Undergraduates review music production records for “Rebecca” to understand business side of Hollywood film scores
By Jim Buhler
James Buhler is an Associate Professor in Music Theory and the Director of the Center for American Music at The University of Texas at Austin. Below, he writes about using materials from the Ransom Center’s David O. Selznick collection to teach students in his Signature Course “Introduction to Music and Film Sound” about the business of being a music composer in Hollywood.
One of the innovative elements of Signature Courses at The University of Texas at Austin is that they require a visit by the class to one of the research centers, libraries, performing arts venues, or museums on campus. The idea is for the course to introduce students to one of the numerous Gems of the University. In my case, I selected the Harry Ransom Center because its David O. Selznick collection has extensive archival material on the music production for all the films made by Selznick International Pictures (SIP). (For an overview of the music holdings in this collection, see Nathan Platte’s blog post.)
My Signature Course is reasonably large (120 students), and it is not feasible to base a big project around our visit to the Ransom Center. And with students having only 50 minutes to examine materials, I cannot expect that students will be able to get anything more than a general impression of what’s available in the collection. Nevertheless, through careful selection of documents, I can use the collection to reinforce points made in lecture: films require coordinating the labor of a large number of people, much of it unacknowledged in the screen credits, and even the creative talent credited in the film in practice retained few rights over the products of their labor. Students are continually surprised to discover that Hollywood composers had few rights over their music.
Most of the material I have the students look at comes from the production Rebecca (1940). Directed by Alfred Hitchcock and with a score by Franz Waxman, Rebecca is artistically one of Selznick’s more successful films. We look at many documents, including these:
- a contract between SIP and MGM for the right to use Waxman who was under contract at the time with MGM
- various contracts between SIP and MGM for the right to use music Waxman wrote while working at MGM
- contracts between SIP and various composers and orchestrators for work on Rebecca
- time sheets documenting the orchestral players and pay rates at various recording sessions
- a copyright registration under Selznick’s (not Waxman’s) name for the title music to Rebecca
- a contract between SIP and Irving Berlin Music to manage the musical rights of Rebecca
- and a letter from Waxman to Selznick asking for permission to play a suite from Rebecca on a radio show.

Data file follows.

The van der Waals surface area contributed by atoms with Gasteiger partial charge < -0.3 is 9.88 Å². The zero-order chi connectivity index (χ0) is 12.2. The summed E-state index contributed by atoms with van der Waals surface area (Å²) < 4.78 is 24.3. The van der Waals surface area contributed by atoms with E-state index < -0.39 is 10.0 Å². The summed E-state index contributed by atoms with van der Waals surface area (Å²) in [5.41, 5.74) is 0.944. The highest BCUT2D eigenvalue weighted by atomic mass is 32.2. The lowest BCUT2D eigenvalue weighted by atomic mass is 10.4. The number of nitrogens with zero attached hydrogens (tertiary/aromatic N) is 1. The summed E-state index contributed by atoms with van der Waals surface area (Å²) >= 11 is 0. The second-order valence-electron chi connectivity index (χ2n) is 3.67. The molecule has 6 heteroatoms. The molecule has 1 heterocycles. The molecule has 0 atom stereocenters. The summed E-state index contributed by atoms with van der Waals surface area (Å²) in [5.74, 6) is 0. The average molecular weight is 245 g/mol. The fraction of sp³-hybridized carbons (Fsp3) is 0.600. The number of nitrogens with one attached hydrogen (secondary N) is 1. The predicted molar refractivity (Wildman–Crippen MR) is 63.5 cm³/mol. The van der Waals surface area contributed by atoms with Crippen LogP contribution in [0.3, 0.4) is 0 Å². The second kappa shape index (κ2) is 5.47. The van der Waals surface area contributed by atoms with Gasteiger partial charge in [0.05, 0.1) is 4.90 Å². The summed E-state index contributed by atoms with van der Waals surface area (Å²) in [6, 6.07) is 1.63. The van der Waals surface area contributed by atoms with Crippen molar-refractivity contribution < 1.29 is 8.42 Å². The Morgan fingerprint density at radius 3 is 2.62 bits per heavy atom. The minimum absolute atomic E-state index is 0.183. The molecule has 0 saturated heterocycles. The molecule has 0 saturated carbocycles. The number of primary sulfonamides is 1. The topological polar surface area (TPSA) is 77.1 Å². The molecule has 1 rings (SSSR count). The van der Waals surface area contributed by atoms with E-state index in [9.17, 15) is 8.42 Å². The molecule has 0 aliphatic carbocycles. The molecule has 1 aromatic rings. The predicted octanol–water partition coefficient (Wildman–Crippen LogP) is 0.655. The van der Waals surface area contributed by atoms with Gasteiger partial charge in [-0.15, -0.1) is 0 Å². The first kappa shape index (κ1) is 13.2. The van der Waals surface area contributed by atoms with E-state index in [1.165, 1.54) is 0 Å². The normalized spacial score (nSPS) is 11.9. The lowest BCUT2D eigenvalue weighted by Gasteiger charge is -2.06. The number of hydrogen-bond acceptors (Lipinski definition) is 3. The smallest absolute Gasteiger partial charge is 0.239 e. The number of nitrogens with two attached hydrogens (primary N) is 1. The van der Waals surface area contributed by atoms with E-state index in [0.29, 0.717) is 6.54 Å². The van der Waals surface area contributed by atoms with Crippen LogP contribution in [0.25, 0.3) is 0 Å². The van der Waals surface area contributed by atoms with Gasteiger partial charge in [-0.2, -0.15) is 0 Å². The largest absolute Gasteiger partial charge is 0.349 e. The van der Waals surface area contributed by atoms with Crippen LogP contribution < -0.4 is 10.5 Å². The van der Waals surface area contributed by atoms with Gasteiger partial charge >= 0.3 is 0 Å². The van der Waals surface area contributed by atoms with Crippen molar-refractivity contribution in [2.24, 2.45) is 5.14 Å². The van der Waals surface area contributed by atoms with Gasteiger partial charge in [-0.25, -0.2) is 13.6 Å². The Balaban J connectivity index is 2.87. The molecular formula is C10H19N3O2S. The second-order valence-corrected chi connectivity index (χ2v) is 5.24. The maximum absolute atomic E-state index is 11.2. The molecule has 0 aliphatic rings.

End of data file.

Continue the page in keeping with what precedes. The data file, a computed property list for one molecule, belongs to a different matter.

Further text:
These documents all serve to emphasize the basic economic conditions of soundtrack production. Music is not something that just appears on a film’s soundtrack: it is made by people and at considerable time and expense. Moreover, the music and its production costs are carefully tracked throughout the process of production. The studio claimed complete ownership of the music, and composers did not even enjoy the right to play excerpts of their music at a concert or on the radio. (This situation would change only in the 1970s.)
Composers also had little control over the music in the film. Time constraints meant that composers nearly always used orchestrators, and as was the case with the score to Rebecca, frequently several composers beyond whoever was credited for it contributed additional music to the score. Moreover, cues could be replaced by other music without the composer’s permission. In at least one place in Rebecca, for instance, music by Max Steiner from an earlier SIP film replaced a portion of Waxman’s score. The insert is clearly visible in the working production score, which is another item I have the students examine. Because Selznick owned the rights to this music by Steiner, this change would not have cost the studio anything.
The students come away from their visit to the Ransom Center with a very concrete sense that music production costs a considerable sum of money, that numerous people are involved in it, and that composers, although well compensated, sacrificed most rights over their music during the studio era. These are points that I can and do make in lecture as well, but when students visit the Center and see the documents in person it seems to make a much larger impression.
Image: Manuscript of violin score from Rebecca by Franz Waxman from the David O. Selznick collection.